Pills dropping into a hand

Employee suffers corneal abrasion after eye injury at work

The accident occurred whilst Mr R was working as an operating department practitioner (ODP) at the Spire Tunbridge Wells Hospital in Kent.  His role involved providing care and support for patients undergoing surgery during the anaesthetic, surgical and recovery stages of a procedure.

On the day of the accident, Mr R was in the anaesthetic room.  He opened a drawer which contained respiratory equipment.  As he opened it, suddenly and without warning, the metal strip which lined the upper rim of the drawer became loose and sprung towards his face.  The metal strip measured approximately 1cm x 30cm and struck his left eye.

He suffered a corneal abrasion which healed poorly.  He developed recurrent corneal abrasion syndrome.  He was in severe pain for five days and unable to open either eye.  He was required to sit in a dark room and rest his eye for about three weeks before he returned to work.  Throughout this period, the vision in his right eye was blurred and his eye watered.  Since then, Mr R has suffered about five further corneal epithelial erosions.  The scar tissue on the cornea can stick to his eyelid and, when opening his eye, the surface of the eye can be ripped off.

Mr R’s eye often ached towards the end of a work shift because he worked in such a sterile and very bright operating environment.  Mr R was particularly concerned about the injury to the left eye, as it had previously been his “good eye” as he had significant myopia in his right eye.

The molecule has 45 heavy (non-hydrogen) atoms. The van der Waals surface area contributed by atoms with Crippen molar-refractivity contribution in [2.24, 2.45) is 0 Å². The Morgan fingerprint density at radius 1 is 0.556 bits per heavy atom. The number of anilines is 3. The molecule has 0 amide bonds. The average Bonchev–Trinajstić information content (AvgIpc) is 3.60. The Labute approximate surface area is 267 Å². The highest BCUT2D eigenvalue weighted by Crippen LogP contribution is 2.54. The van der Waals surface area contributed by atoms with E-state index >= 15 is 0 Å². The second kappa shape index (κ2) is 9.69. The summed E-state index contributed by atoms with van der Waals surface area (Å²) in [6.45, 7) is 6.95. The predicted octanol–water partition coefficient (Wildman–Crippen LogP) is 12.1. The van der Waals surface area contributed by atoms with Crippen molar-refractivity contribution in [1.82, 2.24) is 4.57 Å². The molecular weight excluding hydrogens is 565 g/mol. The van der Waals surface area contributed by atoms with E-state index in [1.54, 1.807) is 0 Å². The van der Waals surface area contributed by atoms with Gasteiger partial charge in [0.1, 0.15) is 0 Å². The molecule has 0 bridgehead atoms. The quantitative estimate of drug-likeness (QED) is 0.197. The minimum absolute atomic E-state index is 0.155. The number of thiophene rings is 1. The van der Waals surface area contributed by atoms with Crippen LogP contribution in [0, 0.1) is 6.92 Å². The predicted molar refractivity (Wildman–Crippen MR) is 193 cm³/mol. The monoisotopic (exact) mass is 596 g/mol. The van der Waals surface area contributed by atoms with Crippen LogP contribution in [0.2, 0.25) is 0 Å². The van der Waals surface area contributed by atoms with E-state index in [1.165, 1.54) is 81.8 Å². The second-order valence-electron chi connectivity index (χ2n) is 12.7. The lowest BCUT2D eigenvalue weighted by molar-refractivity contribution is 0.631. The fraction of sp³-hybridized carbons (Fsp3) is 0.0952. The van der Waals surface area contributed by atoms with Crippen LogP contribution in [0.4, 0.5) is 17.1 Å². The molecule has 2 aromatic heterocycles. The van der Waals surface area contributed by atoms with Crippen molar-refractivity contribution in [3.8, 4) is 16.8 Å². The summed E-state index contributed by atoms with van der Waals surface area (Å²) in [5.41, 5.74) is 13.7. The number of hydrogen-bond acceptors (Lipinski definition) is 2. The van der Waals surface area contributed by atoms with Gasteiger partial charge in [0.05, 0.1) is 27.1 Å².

Oliver Chapman was instructed by Mr R and obtained a prompt admission of liability from Mr R’s employers.

During the course of his treatment, Mr R had been treated by three separate ophthalmic surgeons who had all treated his condition conservatively. We obtained a report from an independent opthalmologist who suggested two surgical procedures which he thought would have a high probability of resolving the condition.  The defendant paid £4,500 in interim damages to fund the potential treatment.  However, upon consulting a fifth ophthalmic surgeon, Mr R was advised to continue with conservative management of his condition.  A punctual plug was inserted into his tear duct which, along with regular eye drops, helped to keep his eye moist and improved his condition.

The case settled for the sum of £50,000, to compensate Mr R for his pain and suffering and for any future care needs he may have.

Oliver Chapman specialises in accidents at work as well as ophthalmic cases.  If you would like to ask Oliver a question about a potential case, or if you have a general query about any personal injury, contact Oliver at Thomson Snell & Passmore LLP solicitors on 01892 701234 in confidence.

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